Nature conservation

Threatened species

Inland Riverine Forests

Vegetation class map

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Estimated percentage landcover for vegetation class


Open eucalypt forest up to 40 m tall with a dense to patchy, species-rich, herbaceous groundcover interspersed with bare ground and scattered shrubs.


Eucalyptus camaldulensis (river red gum), occasionally with E. largiflorens (black box), E. melliodora (yellow box) or E. microcarpa (grey box).


Acacia salicina (cooba) and A. stenophylla (river cooba) occur as emergent small trees. Smaller shrubs of Chenopodium nitrariaceum (nitre goosefoot), Exocarpos strictus (dwarf cherry) and Muehlenbeckia florulenta (lignum).


Alternanthera denticulata (lesser joyweed), Centipeda cunninghamii (common sneezeweed), Chamaesyce drummondii (caustic weed), Cotula australis (common cotula), Glinus lotoides, Oxalis perennans, Pratia concolor (poison pratia), Ranunculus lappaceus (common buttercup), Rumex brownii (swamp dock), Wahlenbergia fluminalis (river bluebell), Marsilea drummondii (common nardoo), Agrostis avenacea var. avenacea (blown grass), Carex appressa (tussock sedge), C. inversa, Juncus ingens (giant rush), J. radula (hoary rush), Paspalidium constrictum (knottybutt grass), P. jubiflorum (warrego grass), Poa fordeana.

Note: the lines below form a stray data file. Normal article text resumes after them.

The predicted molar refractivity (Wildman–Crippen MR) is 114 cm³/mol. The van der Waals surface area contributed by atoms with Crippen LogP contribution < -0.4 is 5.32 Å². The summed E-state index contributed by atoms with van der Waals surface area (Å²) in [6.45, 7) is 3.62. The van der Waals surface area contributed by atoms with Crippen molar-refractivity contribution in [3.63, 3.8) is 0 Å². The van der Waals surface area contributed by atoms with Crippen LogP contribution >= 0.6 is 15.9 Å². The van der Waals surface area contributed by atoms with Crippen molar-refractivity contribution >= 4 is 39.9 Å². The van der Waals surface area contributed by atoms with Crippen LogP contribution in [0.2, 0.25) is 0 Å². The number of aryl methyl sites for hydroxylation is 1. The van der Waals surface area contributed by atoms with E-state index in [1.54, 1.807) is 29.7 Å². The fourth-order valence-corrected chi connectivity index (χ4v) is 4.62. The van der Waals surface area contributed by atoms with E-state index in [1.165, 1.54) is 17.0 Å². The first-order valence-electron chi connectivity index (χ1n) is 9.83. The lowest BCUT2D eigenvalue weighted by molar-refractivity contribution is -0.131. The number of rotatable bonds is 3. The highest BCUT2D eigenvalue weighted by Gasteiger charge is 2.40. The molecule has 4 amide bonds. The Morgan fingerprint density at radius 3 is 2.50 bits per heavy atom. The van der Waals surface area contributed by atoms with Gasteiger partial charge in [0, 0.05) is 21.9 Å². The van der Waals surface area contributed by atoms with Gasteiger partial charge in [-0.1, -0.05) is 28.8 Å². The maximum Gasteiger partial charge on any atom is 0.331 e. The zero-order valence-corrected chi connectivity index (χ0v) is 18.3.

Fertile alluvium subject to frequent flooding on the sandy banks of major inland rivers and the beds of intermittent streams, billabongs and channelled floodplains.


Mid and lower reaches of the Murray and Murrumbidgee River floodplains, lower Lachlan, lower Darling and rivers flowing into the northern Darling floodplains. They also extend up-river throughout the western slopes and north along the tributaries of the Darling into southern Queensland. Down-river they follow the Murray and its tributaries into Victoria and South Australia.


An extensive group of assemblages with likely floristic trends from the semi-mesic south to the semi-arid north-west. Grades locally into Inland Floodplain Woodlands on less frequently inundated areas and Inland Floodplain Wetlands in permanently inundated sites. The construction of weirs along the major inland rivers has resulted in permanent inundation of some forests, leading to their death, and has also severely curtailed the extent and magnitude of periodic flooding, on which regeneration of the forests depends.


Porteners (1993); Scott (1992); Sivertsen & Metcalfe (1995); Metcalfe et al. (2004)

See all threatened species associated with this vegetation class

See a list of species, populations and ecological communities associated with the Inland Riverine Forests vegetation class.